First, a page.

Here’s a candidate for least-known skyscraper in the Loop that deserves a bit more. Trustees System Services was a mid-sized industrial bank that sought both headquarters and speculative office space, and in 1929 they hired the relatively new firm of Thielbar and Fugard to design a thirty-story tower on the northeast corner of Lake and Wells.
Despite being recently founded, Thilebar and Fugard had an impressive pedigree. John Reed Fugard had been a partner in a residential firm that had constructed several high-end apartment buildings on Lake Shore Drive (and he was a native of Newton, Iowa). Frederick Thielbar was older, and had been superintendent of construction for Holabird and Roche for many years–he was credited with the design of the Chicago Temple. Together, the firm aided Giaver and Dinkelberg during the construction of the Jewelers’ Building, but along with the McGraw-Hill building on North Michigan the Trustees System Services was their first major work.
Faced with a site of only 85′ x 150′, Thielbar and Fugard had little room to maneuver within the city’s setback code. They divided the building’s mass into two elements, a block that filled the city’s 264′ height limit and a tower, delimited by setbacks and volume restrictions, that reached to 337 feet. Like Holabird & Roche’s tower at 333 N. Michigan, the Trustees System Services had its tower pushed to the most public edge of the site, in this case along Lake Street, but Thielbar & Fugard capped theirs with a pyramid similar to that of GAPW’s Straus Building, concealing elevator machinery and mechanical systems in a rooftop penthouse.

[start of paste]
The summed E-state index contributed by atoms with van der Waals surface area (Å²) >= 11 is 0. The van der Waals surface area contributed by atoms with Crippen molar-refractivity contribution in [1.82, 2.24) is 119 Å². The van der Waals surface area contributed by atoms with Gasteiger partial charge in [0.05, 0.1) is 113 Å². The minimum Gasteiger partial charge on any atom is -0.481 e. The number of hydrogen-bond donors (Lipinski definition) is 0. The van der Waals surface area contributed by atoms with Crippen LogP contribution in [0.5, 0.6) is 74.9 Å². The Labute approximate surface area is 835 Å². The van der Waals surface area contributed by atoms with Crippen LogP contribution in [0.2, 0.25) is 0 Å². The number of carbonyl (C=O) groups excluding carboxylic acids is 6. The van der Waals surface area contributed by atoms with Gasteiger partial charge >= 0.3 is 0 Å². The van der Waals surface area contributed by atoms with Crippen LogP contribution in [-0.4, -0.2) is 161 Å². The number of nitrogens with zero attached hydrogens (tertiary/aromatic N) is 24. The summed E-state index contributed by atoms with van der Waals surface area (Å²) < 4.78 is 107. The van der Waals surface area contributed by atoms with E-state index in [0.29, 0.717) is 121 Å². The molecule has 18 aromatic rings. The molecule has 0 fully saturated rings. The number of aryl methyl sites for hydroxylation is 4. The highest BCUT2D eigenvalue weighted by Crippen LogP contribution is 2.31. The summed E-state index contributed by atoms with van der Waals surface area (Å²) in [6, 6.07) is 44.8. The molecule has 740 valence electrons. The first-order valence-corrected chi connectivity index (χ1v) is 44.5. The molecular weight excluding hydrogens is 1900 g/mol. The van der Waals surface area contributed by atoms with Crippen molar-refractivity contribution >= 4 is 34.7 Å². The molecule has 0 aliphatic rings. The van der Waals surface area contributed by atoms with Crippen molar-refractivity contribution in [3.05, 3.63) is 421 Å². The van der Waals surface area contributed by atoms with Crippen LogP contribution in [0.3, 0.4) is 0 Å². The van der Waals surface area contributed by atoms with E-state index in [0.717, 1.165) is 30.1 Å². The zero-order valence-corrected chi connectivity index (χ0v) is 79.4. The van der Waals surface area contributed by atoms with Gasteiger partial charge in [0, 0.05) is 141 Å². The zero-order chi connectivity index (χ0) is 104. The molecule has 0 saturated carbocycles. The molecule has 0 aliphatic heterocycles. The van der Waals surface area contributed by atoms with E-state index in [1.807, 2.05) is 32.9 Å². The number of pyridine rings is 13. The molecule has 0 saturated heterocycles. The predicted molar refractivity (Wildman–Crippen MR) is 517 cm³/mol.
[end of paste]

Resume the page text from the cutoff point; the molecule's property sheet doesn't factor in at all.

Two innovations marked the building–one visible and one not. To emphasize the building’s vertical thrust, and to unify the block and tower, Thielbar and Fugard chose enameled brick with curved surfaces for the building’s piers, adding texture and a subtle vertical grain. They also specified brick that became progressively lighter from the base to the top, adding to the sense of height and upward reach. Structurally, the building employed reinforced concrete and steel, a hybrid that was not, by this point, unusual. But the building’s columns employed a new patented system that used tapering cast iron cylinders for reinforcing concrete columns. This co-called “Emperger” system revived cast iron for its formidable compressive strength, but used concrete as both fireproofing and to enable monolithic connections, and thus wind bracing, with adjacent girders.
Much of the building has been converted into apartments, but the exterior has been faithfully preserved. And while it has merited barely a mention in standard architectural histories, commuters from the north and west sides go past it every day as it forms one corner of the El’s downtown loop.